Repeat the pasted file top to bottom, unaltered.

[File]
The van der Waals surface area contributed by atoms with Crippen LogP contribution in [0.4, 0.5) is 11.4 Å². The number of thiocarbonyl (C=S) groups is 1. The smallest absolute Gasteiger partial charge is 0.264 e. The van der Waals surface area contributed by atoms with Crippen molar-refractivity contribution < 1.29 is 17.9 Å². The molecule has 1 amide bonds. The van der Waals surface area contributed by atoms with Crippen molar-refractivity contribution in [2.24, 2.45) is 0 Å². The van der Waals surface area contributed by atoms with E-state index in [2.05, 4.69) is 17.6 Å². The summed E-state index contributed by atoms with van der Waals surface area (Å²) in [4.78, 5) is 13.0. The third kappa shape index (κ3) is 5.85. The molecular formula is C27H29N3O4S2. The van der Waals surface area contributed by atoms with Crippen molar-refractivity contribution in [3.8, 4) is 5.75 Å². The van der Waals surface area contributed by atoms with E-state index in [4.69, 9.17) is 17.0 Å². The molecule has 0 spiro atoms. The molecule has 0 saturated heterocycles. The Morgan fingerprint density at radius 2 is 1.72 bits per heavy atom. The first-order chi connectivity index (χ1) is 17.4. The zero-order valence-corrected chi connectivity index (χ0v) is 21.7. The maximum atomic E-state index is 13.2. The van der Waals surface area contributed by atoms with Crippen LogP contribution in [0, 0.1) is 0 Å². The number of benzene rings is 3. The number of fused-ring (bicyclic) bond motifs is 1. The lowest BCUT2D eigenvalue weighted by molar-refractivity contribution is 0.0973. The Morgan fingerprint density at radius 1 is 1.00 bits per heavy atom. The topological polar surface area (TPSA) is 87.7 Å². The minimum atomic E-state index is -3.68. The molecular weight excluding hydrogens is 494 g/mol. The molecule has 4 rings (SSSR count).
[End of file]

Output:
The van der Waals surface area contributed by atoms with Crippen LogP contribution in [0.4, 0.5) is 11.4 Å². The number of thiocarbonyl (C=S) groups is 1. The smallest absolute Gasteiger partial charge is 0.264 e. The van der Waals surface area contributed by atoms with Crippen molar-refractivity contribution < 1.29 is 17.9 Å². The molecule has 1 amide bonds. The van der Waals surface area contributed by atoms with Crippen molar-refractivity contribution in [2.24, 2.45) is 0 Å². The van der Waals surface area contributed by atoms with E-state index in [2.05, 4.69) is 17.6 Å². The summed E-state index contributed by atoms with van der Waals surface area (Å²) in [4.78, 5) is 13.0. The third kappa shape index (κ3) is 5.85. The molecular formula is C27H29N3O4S2. The van der Waals surface area contributed by atoms with Crippen molar-refractivity contribution in [3.8, 4) is 5.75 Å². The van der Waals surface area contributed by atoms with E-state index in [4.69, 9.17) is 17.0 Å². The molecule has 0 spiro atoms. The molecule has 0 saturated heterocycles. The Morgan fingerprint density at radius 2 is 1.72 bits per heavy atom. The first-order chi connectivity index (χ1) is 17.4. The zero-order valence-corrected chi connectivity index (χ0v) is 21.7. The maximum atomic E-state index is 13.2. The van der Waals surface area contributed by atoms with Crippen LogP contribution in [0, 0.1) is 0 Å². The number of benzene rings is 3. The number of fused-ring (bicyclic) bond motifs is 1. The lowest BCUT2D eigenvalue weighted by molar-refractivity contribution is 0.0973. The Morgan fingerprint density at radius 1 is 1.00 bits per heavy atom. The topological polar surface area (TPSA) is 87.7 Å². The minimum atomic E-state index is -3.68. The molecular weight excluding hydrogens is 494 g/mol. The molecule has 4 rings (SSSR count).